The Olympus point and shoot camera I have, really, is average. It doesn't handle shaking very well, the video quality is pretty much watching a Youtube video at 360p and pictures have this washed out quality to them. Under, or, overexposed at times. Recording a video in daylight and exposing it to the sun creates a streaking across the frame.
But... if its your only option of taking photos, what do you do?
I grew up with access to cameras like the Olympus. I think most families did. The instant snap and shoot cameras are entirely perfect for holiday photos and parties, really. Outside of that, it becomes awkward to do things like nature photography and general portrait work, which is more preferable for DSLR or film. Recently, I found the family Olympus in the shed, charged it up and looked at the photos on it. The most 'recent' photos were from a ski trip in 2015, where I used it as a makeshift GoPro. From then on, I put it in my draw and simply forgot about it.
A while ago, I took the camera out, tempted to use it again. I took the camera to London, Glastonbury and Thanet to mainly see how well I could use the camera. I took video as well.
An allure for taking pictures using the Olympus comes from, I guess, the liminal 'genre' of such that has propped up in the late 10's. The definition of liminal (as per Wikitionary) details the word as: 'Of or pertaining to an entrance or threshold'. A betweenness of sorts. Recent terms of the word liminal define it as 'uncanny' or something 'not right'. Accounts like SpaceLiminalBot on Twitter and the liminal spaces subreddit detail photos of malls at night, deserted school hallways, vacant office blocks - you get the idea. At best these images can be described as hauntological. Liminal spaces act as a sort of purgatory through the content (schools/childhood) and the delibrate use of aged pictures (e.g. film or terrible cameras) to give it a vintage look. I suspect liminality has taken some uptick through this pandemic, y'know, empty spaces and all. All the photos have a timeless quality helped through the image quality and colours.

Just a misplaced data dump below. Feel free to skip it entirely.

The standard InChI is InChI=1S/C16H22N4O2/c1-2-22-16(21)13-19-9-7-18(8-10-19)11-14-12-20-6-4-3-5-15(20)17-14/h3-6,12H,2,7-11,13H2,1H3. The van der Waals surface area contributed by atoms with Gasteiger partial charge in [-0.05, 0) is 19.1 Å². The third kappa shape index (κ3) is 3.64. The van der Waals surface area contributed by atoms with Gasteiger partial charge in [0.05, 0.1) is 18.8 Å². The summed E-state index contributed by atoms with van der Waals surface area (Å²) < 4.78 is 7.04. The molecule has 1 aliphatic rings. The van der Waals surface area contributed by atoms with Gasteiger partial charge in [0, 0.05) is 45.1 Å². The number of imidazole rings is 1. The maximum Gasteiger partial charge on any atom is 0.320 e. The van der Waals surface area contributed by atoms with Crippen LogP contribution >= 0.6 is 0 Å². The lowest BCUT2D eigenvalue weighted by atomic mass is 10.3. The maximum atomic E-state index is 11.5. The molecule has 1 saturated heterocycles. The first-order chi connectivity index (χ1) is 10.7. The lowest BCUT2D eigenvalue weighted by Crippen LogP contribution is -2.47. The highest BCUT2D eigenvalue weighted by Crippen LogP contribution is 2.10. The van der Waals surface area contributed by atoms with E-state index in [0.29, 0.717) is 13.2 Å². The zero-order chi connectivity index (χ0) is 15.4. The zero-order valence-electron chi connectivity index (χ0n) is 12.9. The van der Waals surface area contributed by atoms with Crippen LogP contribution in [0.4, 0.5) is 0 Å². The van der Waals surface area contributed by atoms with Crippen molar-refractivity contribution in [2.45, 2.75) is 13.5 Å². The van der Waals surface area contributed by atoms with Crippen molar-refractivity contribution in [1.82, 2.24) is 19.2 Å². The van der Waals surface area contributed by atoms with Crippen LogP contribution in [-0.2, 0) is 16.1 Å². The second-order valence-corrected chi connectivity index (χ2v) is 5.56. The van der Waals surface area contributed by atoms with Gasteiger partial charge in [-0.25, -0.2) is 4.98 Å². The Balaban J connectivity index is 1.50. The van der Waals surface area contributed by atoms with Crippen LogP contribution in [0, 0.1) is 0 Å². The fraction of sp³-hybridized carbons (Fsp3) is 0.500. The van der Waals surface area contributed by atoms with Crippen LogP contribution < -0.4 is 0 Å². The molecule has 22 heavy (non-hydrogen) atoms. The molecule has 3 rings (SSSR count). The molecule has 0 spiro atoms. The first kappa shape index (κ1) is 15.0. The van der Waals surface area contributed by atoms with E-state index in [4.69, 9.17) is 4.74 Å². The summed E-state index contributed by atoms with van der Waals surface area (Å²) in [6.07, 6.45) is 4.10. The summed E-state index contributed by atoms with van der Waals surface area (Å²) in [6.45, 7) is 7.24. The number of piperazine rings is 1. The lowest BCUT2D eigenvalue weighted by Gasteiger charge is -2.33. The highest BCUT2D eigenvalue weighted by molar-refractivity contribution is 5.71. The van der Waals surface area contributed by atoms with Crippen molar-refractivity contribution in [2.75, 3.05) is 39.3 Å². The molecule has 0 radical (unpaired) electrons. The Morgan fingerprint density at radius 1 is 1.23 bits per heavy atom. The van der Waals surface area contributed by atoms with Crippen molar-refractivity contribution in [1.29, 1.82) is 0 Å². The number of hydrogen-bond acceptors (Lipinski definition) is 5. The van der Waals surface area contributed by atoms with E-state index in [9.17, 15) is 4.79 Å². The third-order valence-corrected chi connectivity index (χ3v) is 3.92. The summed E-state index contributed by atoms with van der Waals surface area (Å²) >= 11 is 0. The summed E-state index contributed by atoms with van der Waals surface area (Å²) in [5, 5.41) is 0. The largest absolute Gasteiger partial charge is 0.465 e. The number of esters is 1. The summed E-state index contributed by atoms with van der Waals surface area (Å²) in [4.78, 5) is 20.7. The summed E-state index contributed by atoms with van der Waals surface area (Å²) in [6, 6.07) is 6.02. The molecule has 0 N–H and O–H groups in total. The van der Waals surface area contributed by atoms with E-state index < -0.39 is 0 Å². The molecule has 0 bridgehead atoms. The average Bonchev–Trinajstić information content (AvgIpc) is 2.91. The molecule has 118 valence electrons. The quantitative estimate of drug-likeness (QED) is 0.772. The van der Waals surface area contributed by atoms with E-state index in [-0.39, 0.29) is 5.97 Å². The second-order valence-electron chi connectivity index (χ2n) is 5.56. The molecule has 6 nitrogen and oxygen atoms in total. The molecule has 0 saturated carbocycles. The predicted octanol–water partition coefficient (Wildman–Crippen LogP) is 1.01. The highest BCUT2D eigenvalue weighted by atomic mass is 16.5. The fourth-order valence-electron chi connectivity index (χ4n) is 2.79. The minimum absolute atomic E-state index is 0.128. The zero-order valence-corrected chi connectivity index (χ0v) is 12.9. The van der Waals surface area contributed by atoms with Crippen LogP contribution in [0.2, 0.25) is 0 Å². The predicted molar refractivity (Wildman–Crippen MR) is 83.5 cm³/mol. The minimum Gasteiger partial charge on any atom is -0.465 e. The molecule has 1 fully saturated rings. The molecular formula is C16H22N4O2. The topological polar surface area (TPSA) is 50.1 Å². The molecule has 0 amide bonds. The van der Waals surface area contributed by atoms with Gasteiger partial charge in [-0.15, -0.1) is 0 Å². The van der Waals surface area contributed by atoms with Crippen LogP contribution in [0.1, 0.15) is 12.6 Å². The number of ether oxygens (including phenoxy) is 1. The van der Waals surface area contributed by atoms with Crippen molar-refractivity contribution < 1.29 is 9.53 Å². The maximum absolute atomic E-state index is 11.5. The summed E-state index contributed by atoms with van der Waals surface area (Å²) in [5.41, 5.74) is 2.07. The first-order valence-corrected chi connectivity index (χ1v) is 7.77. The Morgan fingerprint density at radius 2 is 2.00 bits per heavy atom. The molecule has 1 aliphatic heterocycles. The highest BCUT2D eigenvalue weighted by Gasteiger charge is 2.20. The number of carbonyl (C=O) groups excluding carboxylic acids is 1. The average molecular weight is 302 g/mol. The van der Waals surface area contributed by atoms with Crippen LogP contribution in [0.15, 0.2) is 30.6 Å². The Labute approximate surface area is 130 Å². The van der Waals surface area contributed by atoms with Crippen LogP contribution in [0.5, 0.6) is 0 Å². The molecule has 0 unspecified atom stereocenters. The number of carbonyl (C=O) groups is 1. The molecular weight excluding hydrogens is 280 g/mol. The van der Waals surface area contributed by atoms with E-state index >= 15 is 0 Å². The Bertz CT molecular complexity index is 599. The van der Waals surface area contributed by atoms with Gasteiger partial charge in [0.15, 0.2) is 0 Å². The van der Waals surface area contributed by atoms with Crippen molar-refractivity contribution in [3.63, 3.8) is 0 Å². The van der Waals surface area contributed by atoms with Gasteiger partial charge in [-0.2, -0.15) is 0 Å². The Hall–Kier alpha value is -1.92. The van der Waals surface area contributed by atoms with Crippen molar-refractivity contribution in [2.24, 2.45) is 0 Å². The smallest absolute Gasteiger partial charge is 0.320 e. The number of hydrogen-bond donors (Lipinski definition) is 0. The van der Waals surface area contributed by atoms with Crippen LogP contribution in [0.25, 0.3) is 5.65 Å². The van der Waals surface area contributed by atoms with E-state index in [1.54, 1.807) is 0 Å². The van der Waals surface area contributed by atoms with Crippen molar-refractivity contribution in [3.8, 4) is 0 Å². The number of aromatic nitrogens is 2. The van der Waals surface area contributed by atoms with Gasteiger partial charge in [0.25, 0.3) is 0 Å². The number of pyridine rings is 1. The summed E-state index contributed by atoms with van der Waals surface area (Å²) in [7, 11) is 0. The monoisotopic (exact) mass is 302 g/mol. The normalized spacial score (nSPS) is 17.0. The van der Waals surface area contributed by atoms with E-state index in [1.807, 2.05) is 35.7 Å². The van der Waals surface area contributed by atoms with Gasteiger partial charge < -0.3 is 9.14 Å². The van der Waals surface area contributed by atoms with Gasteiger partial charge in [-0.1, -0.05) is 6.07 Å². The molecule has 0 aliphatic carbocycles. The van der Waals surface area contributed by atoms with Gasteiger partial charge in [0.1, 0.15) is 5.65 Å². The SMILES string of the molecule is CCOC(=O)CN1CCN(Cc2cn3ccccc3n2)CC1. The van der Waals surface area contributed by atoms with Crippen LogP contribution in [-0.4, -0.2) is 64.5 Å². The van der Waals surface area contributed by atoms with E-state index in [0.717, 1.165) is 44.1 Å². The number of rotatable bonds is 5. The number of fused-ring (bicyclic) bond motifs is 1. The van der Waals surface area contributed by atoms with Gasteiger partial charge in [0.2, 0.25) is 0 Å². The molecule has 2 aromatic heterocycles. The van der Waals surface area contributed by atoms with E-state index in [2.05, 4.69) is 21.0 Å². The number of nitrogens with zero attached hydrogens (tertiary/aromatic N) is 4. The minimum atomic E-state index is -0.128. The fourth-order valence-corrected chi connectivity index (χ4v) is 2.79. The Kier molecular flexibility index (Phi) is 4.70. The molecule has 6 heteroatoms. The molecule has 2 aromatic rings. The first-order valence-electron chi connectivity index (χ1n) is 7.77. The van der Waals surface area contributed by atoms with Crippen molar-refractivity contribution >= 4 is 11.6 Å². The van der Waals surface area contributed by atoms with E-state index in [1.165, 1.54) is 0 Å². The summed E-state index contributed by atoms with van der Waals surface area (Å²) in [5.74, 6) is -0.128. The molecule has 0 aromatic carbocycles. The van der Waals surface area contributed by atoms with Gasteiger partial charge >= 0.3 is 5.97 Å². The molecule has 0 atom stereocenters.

But really, the main use of using the Olympus camera has been through transgression.
I own a Canon EOS and a Nikon F5 at home. Both are very good cameras; I have no reason to use my Olympus for what ever purpose. I could take the exact same photos with the two of them... But I didn't want to. At night, neon and lights pop out massively in midst of the scenery. In the daytime, greys show well with making images look appauling (see the roundabout I took). Everything looks plain. Blurs give a rushed, frantic frenzy towards making the image. Most of my inspiration for this comes from playing Kane and Lynch 2: Dog Days - a game where the visual aesthetic is intentionally made to look terrible and garish to the eyes. Moreso, overstimulating to the player. The photo style I'm talking about I cannot replicate on a conventional DSLR nor film. I don't want my photos to look pretty, nor am I really focusing on a particular subject of choice. The Olympus is roughly the size of a wallet. It can fit into my pocket and I don't have to focus on creating the best image. Yeah, film point and shoot camera exist - again running into the same pitfalls that I would with film/DSLR as I have explained.
The 'best' images do not exist here. I didn't really want to spend my time creating the best image. I didn't need to. At best I'd use MSPaint to touch up something but everything is presented as is. So yeah, there is beauty in the average here. For some, cameras like the Olympus are the only thing you have to making a 'good' photo - as was the case for me around 15 years ago.